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People

HELEN KNOFLOCH

HELEN KNOFLOCH

Aug. 14, 1920 – Feb.12, 2015

Resident of Cupertino

Helen Knofloch, 94, loving wife and devoted mother passed away on Feb. 12th. She was born in Vienna, Austria and moved to Los Altos in 1949, where she met Andy, the love of her life. They resided...

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Travel

Seoul of the city: Korean capital offers mix of old and new

Seoul of the city: Korean capital offers mix of old and new


Ramya Krishna/Special to the Town Crier
Seoul’s Cheonggyecheon public recreation space, above, features an elevated pedestrian bridge.

Seoul, South Korea, is a study in contrasts. Having grown quickly, the city is a mix of old and new.

Using...

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Stepping Out

TheatreWorks jumps into ‘Lake’

TheatreWorks jumps into ‘Lake’


Kevin Berne/Special to the Town Crier
Jason Bowen, from left, Adam Poss and Nilanjana Bose star in “The Lake Effect,” opening this weekend at the Lucie Stern Theatre in Palo Alto and running through March 29.

The TheatreWorks production ...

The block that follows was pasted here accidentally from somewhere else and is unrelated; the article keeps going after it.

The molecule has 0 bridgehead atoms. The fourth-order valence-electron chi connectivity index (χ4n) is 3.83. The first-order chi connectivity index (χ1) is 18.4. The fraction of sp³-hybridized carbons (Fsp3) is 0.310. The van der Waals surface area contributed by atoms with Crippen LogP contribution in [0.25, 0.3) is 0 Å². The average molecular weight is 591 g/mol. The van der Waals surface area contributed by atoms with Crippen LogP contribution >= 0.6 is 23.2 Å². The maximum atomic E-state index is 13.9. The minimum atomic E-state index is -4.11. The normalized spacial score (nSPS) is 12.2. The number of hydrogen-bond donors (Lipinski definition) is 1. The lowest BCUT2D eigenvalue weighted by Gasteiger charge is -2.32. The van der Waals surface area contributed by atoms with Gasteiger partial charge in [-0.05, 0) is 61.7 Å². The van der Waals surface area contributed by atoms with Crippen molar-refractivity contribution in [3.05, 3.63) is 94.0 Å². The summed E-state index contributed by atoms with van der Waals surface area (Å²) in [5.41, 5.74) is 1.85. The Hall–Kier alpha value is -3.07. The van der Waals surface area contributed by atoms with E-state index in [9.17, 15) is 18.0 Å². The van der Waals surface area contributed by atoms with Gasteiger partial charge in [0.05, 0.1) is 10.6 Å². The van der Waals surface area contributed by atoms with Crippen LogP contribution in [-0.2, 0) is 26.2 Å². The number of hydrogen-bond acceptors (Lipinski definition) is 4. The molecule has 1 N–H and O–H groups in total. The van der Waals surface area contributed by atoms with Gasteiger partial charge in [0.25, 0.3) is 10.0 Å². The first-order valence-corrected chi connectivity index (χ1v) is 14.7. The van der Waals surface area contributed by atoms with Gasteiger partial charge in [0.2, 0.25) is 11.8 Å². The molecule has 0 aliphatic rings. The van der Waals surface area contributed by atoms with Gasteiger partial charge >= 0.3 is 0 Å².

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Spiritual Life

Is your thought life sabotaging your spiritual journey?

My computer started having problems – there seemed to be some sort of malware running in the background. At first it was just annoying, then it began to slow down my computer, interfering with its basic operations. What is it doing? Why can...

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Magazine

Local events serve up family fun

Local events serve up family fun


Courtesy of Peninsula Youth Theatre
Peninsula Youth Theatre’s production of “Pecos Bill: A Tall Tale” is slated to open March 20 in Mountain View.

For families seeking a break from the daily routine, events abound this month and next in Los Alto...

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The waiting game: Council enacts four-year moratorium on former members appointments

 

The Los Altos City Council narrowly approved a regulation Feb. 12 placing a four-year waiting period on former city councilmembers seeking appointment to all city volunteer bodies.

An amendment to Section 4.4 of the council’s Norms and Procedures passed by a 3-2 vote, with Mayor Jarrett Fishpaw and Councilwoman Megan Satterlee dissenting.

The four-year hiatus was a compromise of sorts for the council after the original revision – authored by Satterlee – called for an outright ban on former councilmembers serving on city commissions and standing committees, but not on ad hoc committees or task forces.

The close vote came after a lengthy debate about the potential advantages and pitfalls of former councilmembers serving on a city body soon after an expired council term.